Winter wheat coming off fields, battered but not bad
Randy Neuhauser harvested his winter wheat on July 13, some of the first of the new crop to come off and one of several farmers running combines west of Fort Pierre and hauling the wheat in to town.
He’s a third generation farmer who says he takes some pride, as well as some guff from his neighbors, in doing things like his father and grandfather did.
Neuhauser was running his big John Deere machine over a field on the flats within sight of the Cheyenne River in northern Haakon County, 80 miles or more from Fort Pierre. Which is where his wheat was getting hauled Monday, Orie Bramblee driving a Vern Thorson truck pulling 1,250 bushels of wheat in a long trailer plus a pup trailer.
“The first field I did went a little over 40 (bushels an acre), the second one only made about 30 and this one is back up to about 40,” Neuhauser said from his combine. He figured to keep his crew harvesting until about 9 p.m., which might be tough on the fifth-straight such day, he said.
The yields aren’t quite average for his farm, but they’re not bad in a year bent to hurt wheat planted last fall, sleeping through chill, bare winter, then trying to get started again this dry spring.
The U.S. Department of Agriculture said last week that South Dakota’s farmers will bin less than two-thirds as much winter wheat as last year, based on conditions as of July 1. Yields will be down 14 percent to 41 bushels an acre, USDA forecast and despite planting 1.3 million acres last fall to wheat, farmers will harvest only 960,000 acres, down 11 percent from 2014.
The dry fall, cold early winter without snow cover, then a dry, warm spring all worked to hurt the crop.
Many farmers dug up winter wheat fields this spring, figuring there was nothing worth saving.
Others didn’t apply spring nitrogen to boost growth and protein, figuring the poor potential of the crop didn’t justify the added expense, said Ruth Beck, extension agronomist in Pierre. “If it looks like a bad crop, they are not going to add nitrogen,” she said Monday.
But when the rains began coming in early May, winter wheat perked up more than many expected, while also bringing on some viral and fungal diseases, Beck said.
Just in the past few weeks, the crop seemed to recover more than a bit.
“I think it surprised a lot of us that it came on as good as it did,” Beck said. “There are some very nice fields of winter wheat around.”
The numbers bear it last minute improvements.
Winter wheat across the state was in better shape as of Sunday than it was a week earlier, USDA said on July 13 in its weekly crop progress survey of expert crop watchers: only 7 percent in very poor shape, compared with 10 percent a week earlier; 31 percent in good condition, up from 27 percent; while 1 percent of the crop moved from the “fair category” to the “good” category.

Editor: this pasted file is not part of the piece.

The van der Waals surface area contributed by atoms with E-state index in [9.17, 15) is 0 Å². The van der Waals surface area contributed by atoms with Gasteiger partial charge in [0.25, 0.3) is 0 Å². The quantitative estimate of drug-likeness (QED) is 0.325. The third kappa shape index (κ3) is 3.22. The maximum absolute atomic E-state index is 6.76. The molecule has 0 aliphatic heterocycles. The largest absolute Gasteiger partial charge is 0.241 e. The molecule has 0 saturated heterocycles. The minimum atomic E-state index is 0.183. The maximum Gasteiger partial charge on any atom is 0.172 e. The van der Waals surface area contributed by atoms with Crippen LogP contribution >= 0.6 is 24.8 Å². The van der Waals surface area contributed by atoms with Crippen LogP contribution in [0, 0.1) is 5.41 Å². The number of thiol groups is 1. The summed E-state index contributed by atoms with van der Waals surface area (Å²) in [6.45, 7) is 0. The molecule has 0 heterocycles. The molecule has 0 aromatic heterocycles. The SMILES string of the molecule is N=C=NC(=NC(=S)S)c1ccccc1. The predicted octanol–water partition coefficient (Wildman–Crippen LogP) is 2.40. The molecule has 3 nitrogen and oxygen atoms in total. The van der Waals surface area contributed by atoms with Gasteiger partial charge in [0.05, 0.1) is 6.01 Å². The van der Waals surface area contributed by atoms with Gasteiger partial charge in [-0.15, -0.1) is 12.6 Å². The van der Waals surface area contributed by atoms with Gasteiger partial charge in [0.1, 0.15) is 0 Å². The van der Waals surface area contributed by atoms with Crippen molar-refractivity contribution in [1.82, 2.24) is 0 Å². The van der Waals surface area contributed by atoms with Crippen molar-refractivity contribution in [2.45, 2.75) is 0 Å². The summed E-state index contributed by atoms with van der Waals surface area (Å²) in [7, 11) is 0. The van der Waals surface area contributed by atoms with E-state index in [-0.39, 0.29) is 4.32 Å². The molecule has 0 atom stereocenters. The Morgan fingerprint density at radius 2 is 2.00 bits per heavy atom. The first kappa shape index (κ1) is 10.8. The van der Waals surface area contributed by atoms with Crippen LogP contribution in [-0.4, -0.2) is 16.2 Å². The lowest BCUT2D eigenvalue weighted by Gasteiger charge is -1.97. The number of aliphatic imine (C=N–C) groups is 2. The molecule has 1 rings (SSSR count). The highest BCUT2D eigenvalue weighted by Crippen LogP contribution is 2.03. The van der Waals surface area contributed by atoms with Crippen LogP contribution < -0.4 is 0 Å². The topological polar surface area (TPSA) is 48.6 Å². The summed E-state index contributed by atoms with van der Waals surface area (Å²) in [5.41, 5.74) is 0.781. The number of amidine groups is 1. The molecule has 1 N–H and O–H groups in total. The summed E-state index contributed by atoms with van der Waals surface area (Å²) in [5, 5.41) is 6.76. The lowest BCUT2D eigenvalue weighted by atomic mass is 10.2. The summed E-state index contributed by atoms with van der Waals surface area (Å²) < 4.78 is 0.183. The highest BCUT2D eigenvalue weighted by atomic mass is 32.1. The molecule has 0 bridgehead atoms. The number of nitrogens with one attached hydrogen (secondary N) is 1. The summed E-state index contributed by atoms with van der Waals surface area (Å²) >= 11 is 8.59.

Just in time to be threshed by Neuhauser.
“I don’t no-till,” Neuhauser said of the farming style most farmers in central and western South Dakota have adopted the past decade, using chemicals to kill weeds and avoiding turning over the soil. Instead, he turns his field black before planting winter wheat in September, meaning the field lies “fallow,” for a year, in a kind of old-fashioned form of farming.
“I summer fallow. And this is a year when it pays off. I had a really good stand last fall and the fallow ground holds the moisture.”
But he also admits he tried growing winter wheat a year ago on some no-till acres. “And last year the no-till did just as well as the summer fallow, with probably less expense. But this year, the summer fallow (fields) held on to the moisture.”
Jason Stoeser, assistant manager at the Fort Pierre Dakota Mill & Grain, said he’s seeing winter wheat like Neuhauser’s mostly hitting the key standards: 12 percent protein and 60-pounds per bushel.
Some loads were under 10 percent protein, though, which hurts the price received by the farmer.
Moisture was as low as 12 percent on a load as of July 13, which is a good thing, meaning no storage problems that way or price discounts.
This is some of the earliest crop, well West River.
“We won’t see anything here for another week or 10 days,” said Tim Luken, manager of the Oahe Grain Corp. in Onida, 20 miles east of the Missouri, meaning new-crop wheat.
And when it does come, it’s not going to be a crop to write home about, he said.
“We probably lost 40 percent of the winter wheat here,” Lukens said. “Some of it still standing is only ankle-high, and thin stands.”
Plus, in this odd year it’s growing in three stages, with some already golden, some “green as grass,” some in-between, meaning it will be a long harvest season, Lukens said.
Meanwhile, the spring wheat, still weeks away from harvest, looks good, he said.
“We will be combining (wheat) in September,” Lukens said. “That’s the first time that has happened in many, many years.”